Both the fictional Mr. Holmes and the Quartet’s star performer knew from experience that they had enjoyed near legendary reputations and adulation.  But that was then.  Now who was the person, what was the reality behind the myths?  To find out,  each ultimately had to go inside to face privately what had motivated the use of their unique abilities and, perhaps even more painfully,  how they had responded to relationships intertwined with their careers.

In both movies it took a near-catastrophe to jolt the lead character out of an all-about-me zone,  in which what controlled them was  the fear that they might never again live up to their previously enjoyed public persona.   When love and friendship forced the fabled detective and the famous prima donna to forget past achievements and focus instead on what others needed in the here and now that no one else could realistically provide,  each discovered new life.   In Holmes case, that led to solving an old mystery as well as a life-saving new one.  In the Quartet’s Tales of Retirement it resulted in a bravo-worth denouement.

What I do next in my own life is yet to be determined.  I know I don’t want to be said about me what Oliver Wendell (not Sherlock) Holmes penned back in an 1858 poem he titled “The Voiceless”:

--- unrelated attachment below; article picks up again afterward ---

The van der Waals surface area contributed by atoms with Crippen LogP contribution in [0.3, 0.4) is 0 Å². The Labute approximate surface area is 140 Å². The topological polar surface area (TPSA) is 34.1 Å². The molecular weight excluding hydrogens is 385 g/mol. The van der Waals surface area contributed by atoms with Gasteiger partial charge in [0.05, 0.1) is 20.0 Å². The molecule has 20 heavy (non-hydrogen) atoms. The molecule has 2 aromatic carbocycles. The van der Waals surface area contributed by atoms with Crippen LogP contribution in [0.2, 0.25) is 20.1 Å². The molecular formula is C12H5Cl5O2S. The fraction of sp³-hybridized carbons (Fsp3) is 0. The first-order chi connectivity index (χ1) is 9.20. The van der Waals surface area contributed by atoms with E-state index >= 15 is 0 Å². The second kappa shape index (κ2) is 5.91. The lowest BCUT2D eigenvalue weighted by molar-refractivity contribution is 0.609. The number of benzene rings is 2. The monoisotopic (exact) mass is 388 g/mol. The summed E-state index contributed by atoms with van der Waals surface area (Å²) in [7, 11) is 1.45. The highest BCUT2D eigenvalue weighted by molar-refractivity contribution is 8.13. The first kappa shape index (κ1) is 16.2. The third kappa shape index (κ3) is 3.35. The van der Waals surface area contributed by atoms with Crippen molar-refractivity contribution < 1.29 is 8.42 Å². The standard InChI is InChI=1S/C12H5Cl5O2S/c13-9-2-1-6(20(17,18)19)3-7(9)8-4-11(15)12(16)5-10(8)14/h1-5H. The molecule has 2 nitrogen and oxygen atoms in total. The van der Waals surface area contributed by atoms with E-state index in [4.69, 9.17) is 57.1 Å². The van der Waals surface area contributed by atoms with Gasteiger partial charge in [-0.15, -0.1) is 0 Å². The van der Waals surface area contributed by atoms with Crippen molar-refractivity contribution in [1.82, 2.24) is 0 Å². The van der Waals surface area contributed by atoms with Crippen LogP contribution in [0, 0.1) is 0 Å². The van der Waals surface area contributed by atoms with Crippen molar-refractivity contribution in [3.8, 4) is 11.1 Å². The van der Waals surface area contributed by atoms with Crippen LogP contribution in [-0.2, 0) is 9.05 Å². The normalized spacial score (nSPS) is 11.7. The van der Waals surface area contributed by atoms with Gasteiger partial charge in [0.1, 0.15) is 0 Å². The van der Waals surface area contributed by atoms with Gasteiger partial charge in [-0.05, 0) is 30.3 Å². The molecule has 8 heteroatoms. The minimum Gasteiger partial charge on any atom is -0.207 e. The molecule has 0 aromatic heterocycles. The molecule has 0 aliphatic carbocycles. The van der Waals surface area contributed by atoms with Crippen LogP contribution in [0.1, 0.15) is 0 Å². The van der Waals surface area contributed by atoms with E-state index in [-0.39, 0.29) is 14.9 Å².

Alas for those that never sing, but die with all their music in them.

The other Mr. Holmes, the one in the eponymous movie,  found a way to avoid that fate;  so did Dame Smith’s character.

Moral of the movie weekend for me: be open to discovering now ways to use one’s unique “singing” abilities for others.

A Murder Fable from Colorado

July 22, 2015 6 comments

If I hadn’t heard it myself, I wouldn’t have seen it myself.

First came the caws, followed by squawks, and finally screams.    That’s when I got up from my perch on the couch to see what was up with the angry birds. No, not the video game.  Real live, irate crows.

From both my balcony and my dining room, (sorry, can’t resist this one) I had a birds’-eye view.  The squabble seemed to be over some prime Colorado real estate, a rooftop that afforded would-be squatters great opportunities to pick off meals on the fly.   The crows all looked alike but being birds of a feather didn’t make them friendlies.